If and when the Assyrians came into their land of Israel, the Israelites, would raise up against them.  If these Assyrians treaded on their Israelite soil, they would have 7 shepherds, the full amount necessary, or 8 rulers, more than the perfect 7, to take care of the situation.  They would, in fact, rule Assyria with a drawn sword.  They would take over the land of Nimrod, another name for Assyria.  They would be delivered from the Assyrians, if they tried to come into their land and walk across their border.  This sounded like a strong warning, but were the Assyrians listening?

The bad situation will come to ruin (Mic 3:9-3:12)

“Hear this!

You rulers

Of the house of Jacob!

You chiefs

Of the house of Israel!

You abhor justice!

You pervert all equity!

You build Zion

With blood!

You build Jerusalem

With wrong!

Its rulers give judgment

For a bribe!

Its priests teach

For a price!

Its prophets give oracles

For money!

Yet they lean

Upon Yahweh.

They say.

‘Surely Yahweh is

With us.

No harm shall come

Upon us.’

Therefore,

Because of you,

Zion shall be plowed

As a field.

Jerusalem shall become

A heap of ruins.

The mountain of the house

Shall become a wooded height.”

Yahweh, via Micah, called out the rulers in northern Israel and southern Judah.  These rulers and chiefs had abhorred justice and perverted equity in Jerusalem and on Mount Zion.  Everything was done for money.  The rulers wanted a bribe for their judgment.  The priests had a price for their teaching.  The prophets only gave an oracle when money was supplied to them.  However, they all felt that Yahweh was on their side, so that he would protect them from any harm.  However, the response was quite different.  Mount Zion was going to be plowed like a field, while Jerusalem would become a heap of ruins.  The Temple mountain would become a pile of wood.  This specific prophecy of Micah was explicitly cited in Jeremiah, chapter 26, at the trial of Jeremiah.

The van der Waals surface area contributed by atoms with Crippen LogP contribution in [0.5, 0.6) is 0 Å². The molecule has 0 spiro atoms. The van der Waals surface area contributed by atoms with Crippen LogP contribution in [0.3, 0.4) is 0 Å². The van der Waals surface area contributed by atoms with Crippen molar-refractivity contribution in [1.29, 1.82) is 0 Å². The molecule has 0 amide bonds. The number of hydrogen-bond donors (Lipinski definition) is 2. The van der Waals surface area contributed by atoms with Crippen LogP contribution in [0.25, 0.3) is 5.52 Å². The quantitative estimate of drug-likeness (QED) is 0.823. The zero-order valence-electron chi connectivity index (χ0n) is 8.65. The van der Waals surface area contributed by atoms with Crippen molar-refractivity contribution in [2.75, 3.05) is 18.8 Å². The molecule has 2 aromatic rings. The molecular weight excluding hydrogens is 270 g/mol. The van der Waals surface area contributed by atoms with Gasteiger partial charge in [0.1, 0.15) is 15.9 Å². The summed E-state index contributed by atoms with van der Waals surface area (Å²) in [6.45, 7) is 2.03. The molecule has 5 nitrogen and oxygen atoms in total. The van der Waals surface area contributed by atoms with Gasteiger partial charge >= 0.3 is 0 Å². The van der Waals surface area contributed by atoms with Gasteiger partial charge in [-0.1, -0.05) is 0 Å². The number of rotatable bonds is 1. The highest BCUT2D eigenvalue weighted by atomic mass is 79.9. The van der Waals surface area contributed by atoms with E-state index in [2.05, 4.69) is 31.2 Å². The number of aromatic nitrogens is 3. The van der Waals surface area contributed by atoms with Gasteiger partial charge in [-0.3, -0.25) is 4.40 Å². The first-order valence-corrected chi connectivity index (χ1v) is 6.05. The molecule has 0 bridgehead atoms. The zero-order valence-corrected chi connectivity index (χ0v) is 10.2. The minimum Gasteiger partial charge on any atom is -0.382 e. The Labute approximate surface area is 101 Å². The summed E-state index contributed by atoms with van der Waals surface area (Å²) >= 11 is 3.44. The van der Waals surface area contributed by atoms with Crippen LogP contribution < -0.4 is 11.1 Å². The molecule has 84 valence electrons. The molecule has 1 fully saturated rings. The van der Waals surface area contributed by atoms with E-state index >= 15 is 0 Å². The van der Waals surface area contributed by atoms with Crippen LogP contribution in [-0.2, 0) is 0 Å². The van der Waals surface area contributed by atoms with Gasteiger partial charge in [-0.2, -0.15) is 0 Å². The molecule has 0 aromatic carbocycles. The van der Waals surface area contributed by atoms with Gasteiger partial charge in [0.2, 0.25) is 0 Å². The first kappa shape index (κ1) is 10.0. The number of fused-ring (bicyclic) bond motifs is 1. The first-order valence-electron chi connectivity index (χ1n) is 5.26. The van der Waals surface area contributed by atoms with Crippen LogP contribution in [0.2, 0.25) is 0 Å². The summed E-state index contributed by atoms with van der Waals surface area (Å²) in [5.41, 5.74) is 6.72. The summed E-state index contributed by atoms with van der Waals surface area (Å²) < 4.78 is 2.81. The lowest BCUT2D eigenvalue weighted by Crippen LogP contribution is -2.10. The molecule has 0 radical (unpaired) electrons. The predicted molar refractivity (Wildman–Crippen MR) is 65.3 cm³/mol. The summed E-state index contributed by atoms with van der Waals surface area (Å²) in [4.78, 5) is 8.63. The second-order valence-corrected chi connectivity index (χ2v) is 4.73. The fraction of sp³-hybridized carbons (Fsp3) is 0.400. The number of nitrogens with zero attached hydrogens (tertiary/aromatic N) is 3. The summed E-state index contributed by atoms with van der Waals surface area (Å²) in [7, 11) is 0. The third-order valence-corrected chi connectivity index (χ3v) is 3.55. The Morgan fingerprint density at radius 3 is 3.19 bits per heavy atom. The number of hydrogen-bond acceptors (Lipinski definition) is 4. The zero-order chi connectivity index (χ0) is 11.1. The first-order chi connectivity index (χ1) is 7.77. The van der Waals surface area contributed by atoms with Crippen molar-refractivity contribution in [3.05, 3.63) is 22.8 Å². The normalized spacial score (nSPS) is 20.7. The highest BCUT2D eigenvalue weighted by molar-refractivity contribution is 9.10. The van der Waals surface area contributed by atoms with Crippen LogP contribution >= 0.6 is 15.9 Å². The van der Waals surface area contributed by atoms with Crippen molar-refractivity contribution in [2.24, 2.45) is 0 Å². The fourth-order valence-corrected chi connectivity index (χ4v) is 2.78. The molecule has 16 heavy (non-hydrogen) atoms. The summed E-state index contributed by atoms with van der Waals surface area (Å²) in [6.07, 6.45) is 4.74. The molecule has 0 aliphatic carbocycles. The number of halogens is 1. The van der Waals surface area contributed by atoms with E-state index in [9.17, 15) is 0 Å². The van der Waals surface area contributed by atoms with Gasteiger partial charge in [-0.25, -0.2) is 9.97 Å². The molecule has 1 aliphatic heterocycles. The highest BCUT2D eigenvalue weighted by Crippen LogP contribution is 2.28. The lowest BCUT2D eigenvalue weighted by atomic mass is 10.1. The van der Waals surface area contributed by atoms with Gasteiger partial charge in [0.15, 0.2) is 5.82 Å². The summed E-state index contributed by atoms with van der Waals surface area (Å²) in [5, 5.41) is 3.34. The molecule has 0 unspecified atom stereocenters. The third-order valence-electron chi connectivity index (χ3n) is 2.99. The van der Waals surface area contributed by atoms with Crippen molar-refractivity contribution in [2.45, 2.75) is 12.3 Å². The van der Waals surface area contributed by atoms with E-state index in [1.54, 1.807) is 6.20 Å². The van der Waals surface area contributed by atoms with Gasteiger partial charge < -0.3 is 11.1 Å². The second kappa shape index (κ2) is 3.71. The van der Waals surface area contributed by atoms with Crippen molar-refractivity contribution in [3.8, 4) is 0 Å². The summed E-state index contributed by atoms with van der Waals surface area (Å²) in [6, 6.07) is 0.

Against Damascus (Am 1:3-1:5)

“Thus Says Yahweh.

For three transgressions

Of Damascus,

And for four,

I will not revoke

The punishment.

They have threshed Gilead

With threshing sledges

Of iron.

So,

I will send a fire

On the house of Hazael.

It shall devour

The strongholds of Ben-hadad.

I will break the gate bars

Of Damascus.

I will cut off

The inhabitants

From the Valley of Aven.

I will cut of

The one who holds

The scepter from Beth-eden.

The people of Syria

Shall go into exile

To Kir.’

Says Yahweh.”

In typical prophetic language, Amos said that that Yahweh had spoken to him about Damascus, one of the neighbors of the northern kingdom of Israel, the Syrian capital city, about 130 miles northeast of Jerusalem, fairly close to the older northeastern territory of Manasseh. Damascus was under Aramean rule from 950-732 BCE, so that it is often referred to in the Bible as Aram instead of Syria. However, the Assyrian people conquered them in 732 BCE. The idea of numbering iniquities could be found later in the numerical Proverbs, chapter 30, talking about 3 and 4 things. The fact that Amos ranted against the neighbors of Israel was like Isaiah in chapter 17. These people of the north had defeated Gilead in 2 Kings, chapter 10. Hazel and Ben-hadad III were rulers in Damascus. The Valley of Aven or On was near Lebanon. They would be exiled to Kir, the place of their origins.

The great Greek king (Dan 11:3-11:4)

“Then a warrior king

Shall arise.

He shall rule

With great dominion.

He shall take action

As he pleases.

While still rising

In power,

His kingdom

Shall be broken.

It shall be divided

Toward the four winds of heaven,

But not to his posterity,

Nor according to the dominion

With which he ruled.

His kingdom

Shall be uprooted.

It shall go to others

Besides these.”

This warrior king was Alexander the Great (356-323 BCE), who had great power. He died while still young, only 32 years old. When he died, his great kingdom was divided into 4, like the 4 winds of heaven. Cassander, Lysimachus, Seleucus, and Ptolemy became the 4 rulers, none of whom were his children.